Solution:
QUESTION: 89

Affirmative action in Indian context signifies :

Solution:
QUESTION: 90

Special Economic zones are

Solution:
QUESTION: 91

The space shuttle which successfully carried Sunita Williams to space:

Solution:
QUESTION: 92

The leader who led the country in atoning for the past wrongs:

Solution:
QUESTION: 93

Gandhiji expounded his economic ideas in

Solution:
QUESTION: 94

Bio-fuels have become controversial because,

Solution:
QUESTION: 95

Ever greening of patents means

Solution:
QUESTION: 96

By signing which pact with Gandhiji did Ambedkar give up his demand for separate electorates:

Solution:
QUESTION: 97

India earns maximum foreign exchange from the export of

Solution:
QUESTION: 98

Sunita Williams, renowned astronaut of Indian origin, spent a record of days in space

Solution:
QUESTION: 99

The second biggest greenhouse gas emitter (after the USA) in the world is :

Solution:
QUESTION: 100

The author of the management principle - In a hierarchy, every employee tends to rise to his level of incompetence

Solution:
QUESTION: 101

The World Trade Organization was earlier known as

Solution:
QUESTION: 102

The "wailing wall" is associated with

Solution:
QUESTION: 103

An Education Minister who got Bharata Ratna in India

Solution:
QUESTION: 104

Why is Ozone Layer important ?

Solution:
QUESTION: 105

The World's largest river is

Solution:
QUESTION: 106

Tsunami is caused by

Solution:
QUESTION: 107

The Chipko movement is associated with

Solution:
QUESTION: 108

The first Great Indian Empire was

Solution:
QUESTION: 109

The first President of Indian National Congress

Solution:
QUESTION: 110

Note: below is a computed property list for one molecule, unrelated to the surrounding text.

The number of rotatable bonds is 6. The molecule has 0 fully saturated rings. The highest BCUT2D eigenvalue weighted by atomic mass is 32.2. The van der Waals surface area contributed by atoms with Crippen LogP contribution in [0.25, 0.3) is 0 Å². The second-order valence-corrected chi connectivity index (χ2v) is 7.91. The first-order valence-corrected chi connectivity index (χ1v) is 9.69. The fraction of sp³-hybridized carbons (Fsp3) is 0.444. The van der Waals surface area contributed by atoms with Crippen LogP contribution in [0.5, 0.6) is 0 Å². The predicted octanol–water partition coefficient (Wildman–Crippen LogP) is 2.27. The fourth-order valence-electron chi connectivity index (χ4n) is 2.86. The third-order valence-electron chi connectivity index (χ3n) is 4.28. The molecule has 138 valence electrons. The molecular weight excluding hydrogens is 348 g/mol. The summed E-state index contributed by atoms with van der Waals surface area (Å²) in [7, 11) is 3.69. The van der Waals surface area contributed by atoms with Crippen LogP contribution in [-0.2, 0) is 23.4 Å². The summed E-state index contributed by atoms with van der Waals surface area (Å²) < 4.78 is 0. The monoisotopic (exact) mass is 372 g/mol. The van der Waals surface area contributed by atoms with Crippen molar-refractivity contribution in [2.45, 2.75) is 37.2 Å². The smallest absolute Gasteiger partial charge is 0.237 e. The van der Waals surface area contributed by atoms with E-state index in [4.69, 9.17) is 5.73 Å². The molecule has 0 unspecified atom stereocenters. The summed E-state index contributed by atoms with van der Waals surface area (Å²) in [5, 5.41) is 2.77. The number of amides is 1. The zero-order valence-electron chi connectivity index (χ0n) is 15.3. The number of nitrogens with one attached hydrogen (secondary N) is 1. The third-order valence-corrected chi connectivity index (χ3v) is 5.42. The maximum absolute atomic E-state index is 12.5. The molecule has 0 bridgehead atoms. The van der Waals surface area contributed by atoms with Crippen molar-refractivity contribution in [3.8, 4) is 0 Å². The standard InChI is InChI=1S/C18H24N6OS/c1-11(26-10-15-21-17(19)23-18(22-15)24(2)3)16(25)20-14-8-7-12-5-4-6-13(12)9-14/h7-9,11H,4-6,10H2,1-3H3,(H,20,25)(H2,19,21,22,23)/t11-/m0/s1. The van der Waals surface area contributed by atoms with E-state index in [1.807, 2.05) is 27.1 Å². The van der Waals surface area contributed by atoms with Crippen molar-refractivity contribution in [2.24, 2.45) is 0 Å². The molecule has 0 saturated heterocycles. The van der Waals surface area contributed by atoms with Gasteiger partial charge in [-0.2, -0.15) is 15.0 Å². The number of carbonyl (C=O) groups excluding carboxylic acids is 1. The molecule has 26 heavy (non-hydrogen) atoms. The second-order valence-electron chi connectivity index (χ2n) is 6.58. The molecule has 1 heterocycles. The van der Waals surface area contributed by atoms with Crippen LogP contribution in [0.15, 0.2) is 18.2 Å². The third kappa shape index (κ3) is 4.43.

The King who gave permission to establish East India Company in India

Solution:
QUESTION: 111

The person who conceptualized the idea of Pakistan

Solution:
QUESTION: 112

Khilafat movement was organized

Solution:
QUESTION: 113

The pattern of Centre-State relations in India can be traced back to

Solution:
QUESTION: 114

Indian who played a very important role in World Communist Movement?

Solution:
QUESTION: 115

Who was the first recipient of Jnanapith award?

Solution:
QUESTION: 116

Name the winner of 2007 Nobel Prize for Literature

Solution:
QUESTION: 117

Plea bargaining is

Solution:
QUESTION: 118

The person appointed by two parties to settle a dispute is known as:

Solution:
QUESTION: 119

Right to travel is a fundamental right under

Solution:
QUESTION: 120

Genetically modified seeds have become controversial mainly because of

Solution:
QUESTION: 121

Legal aid for an accused is

Solution:
QUESTION: 122

The members of Constituent Assembly who framed the Constitution were:

Solution:
QUESTION: 123

Ambedkar acted in Constituent Assembly as:

Solution:
QUESTION: 124

In India, international treaties are ratified by

Solution:
QUESTION: 125

It is a constitutional requirement that the Parliament shall meet at least

Solution: